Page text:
Law Practice Management Asked and Answered Blog

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April 2016

Apr 26, 2016


Law Firm Billable Hours in an Insurance Defense Firm

Question:

I am the managing partner of a 12 lawyer insurance defense firm in Oklahoma City. We have 4 partners and eight associates. While we have grown over the last five or six years by adding associates our profitability has remained flat. We feel that we are not getting the billable hours that we should out of our associates. What are other firms like ours getting out of their associates in terms of billable hours?

Response:

Most of my insurance defense firm clients expect a minimum of 1800+ annual billable hours from associates and partners. Often 1800 is a requirement to remain employed and the minimum threshold to be eligible for a performance bonus. Often I see billable hours at 2000 to 2200 in insurance defense firms.

This goal is getting harder to achieve. Insurance companies are now managing hours as well as rates and outlining their expectations in their billing requirements and guidelines. Law firms can no longer "lean on the pencil" like they used to do in the old days. In addition, if business and file assignments are down you can't expect associates to work on work that isn't there.

If you are not getting 1800 hours – the problem may not be associate work ethic – it may be that more time needs to be invested by the partners in focused business developed and bringing in more work.

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John W. Olmstead, MBA, Ph.D, CMC

Apr 12, 2016


Law Firm Client Satisfaction – Exceeding Client Expectations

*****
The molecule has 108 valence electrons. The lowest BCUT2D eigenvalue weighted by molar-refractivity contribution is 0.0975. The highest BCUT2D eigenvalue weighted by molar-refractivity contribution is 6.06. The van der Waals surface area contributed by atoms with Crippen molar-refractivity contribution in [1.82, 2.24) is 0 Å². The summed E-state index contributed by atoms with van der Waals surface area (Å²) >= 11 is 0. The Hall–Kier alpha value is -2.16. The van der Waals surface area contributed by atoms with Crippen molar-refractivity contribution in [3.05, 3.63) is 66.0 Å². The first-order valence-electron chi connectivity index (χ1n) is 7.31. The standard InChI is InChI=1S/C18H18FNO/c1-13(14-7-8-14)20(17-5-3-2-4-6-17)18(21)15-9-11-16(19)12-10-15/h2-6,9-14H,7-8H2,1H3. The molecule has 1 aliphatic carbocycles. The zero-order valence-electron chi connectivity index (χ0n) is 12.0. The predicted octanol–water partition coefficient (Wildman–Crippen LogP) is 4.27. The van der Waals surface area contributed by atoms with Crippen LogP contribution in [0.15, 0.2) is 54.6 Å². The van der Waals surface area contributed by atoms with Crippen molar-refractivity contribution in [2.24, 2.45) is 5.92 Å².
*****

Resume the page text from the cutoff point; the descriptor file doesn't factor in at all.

Question:

I am owner of a four attorney firm in Amarillo, Texas. We represent both individual and institutional clients. Recently, we have had numerous complaints from clients advising us that our services took longer than expected and fees were also higher than expected. I would appreciate your thoughts?

Response:

Based upon client satisfaction surveys (telephone interviews) that we do for law firms we find that one of the biggest problems is that the attorneys are doing a poor job of managing client expectations. Your clients get frustrated when you promise one thing (timeline or fees) and the result is very different – especially when the work takes longer than promised or the fees are higher. Even though you don't structure it as a promise your clients take it that way. The key is to under promise and over deliver. I suspect that upon the initial client meeting you are under estimating the timeline and low balling the fee range. Reduce the promise – increase the - timeline and fee range and then shoot to deliver under that range. This will do wonders for improving the client relationship.

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Apr 05, 2016


Law Firm Debt – Impact of Debt and Other Liabilities Upon Future Growth Options

Question:

I am a member of a three member management committee of a 16 lawyer firm located in Akron, Ohio. We have 10 partners and 6 associates. Several of our partners are in their 50s and 60s. Recently, we have had discussions with a couple of potential merger partners and laterals and in all cases they have backed out advising us that they were uncomfortable with our balance sheet. What can we do to better position ourselves. We desperately need to bring in new talent with books of business?

Response:

First there are the obvious balance sheet items – bank debt, large tapped out credit lines, equipment leases and other liabilities. Then there are the items that are not recorded on the balance sheet – namely unfunded partner retirement buyouts and long term real estate leases. These are often major deal breakers in mergers and scare away laterals. If you have bank and other debt on the balance sheet work at cleaning it up. More importantly if you have unfunded partner buyouts begin either rethinking the desirability of these programs or begin funding this liability now with a goal of the liability being totally funded over the next five to seven years. Then shift to a retirement program that is totally funded. Unfunded partner retirement programs are becoming a thing of the past.

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John W. Olmstead, MBA, Ph.D, CMC

 

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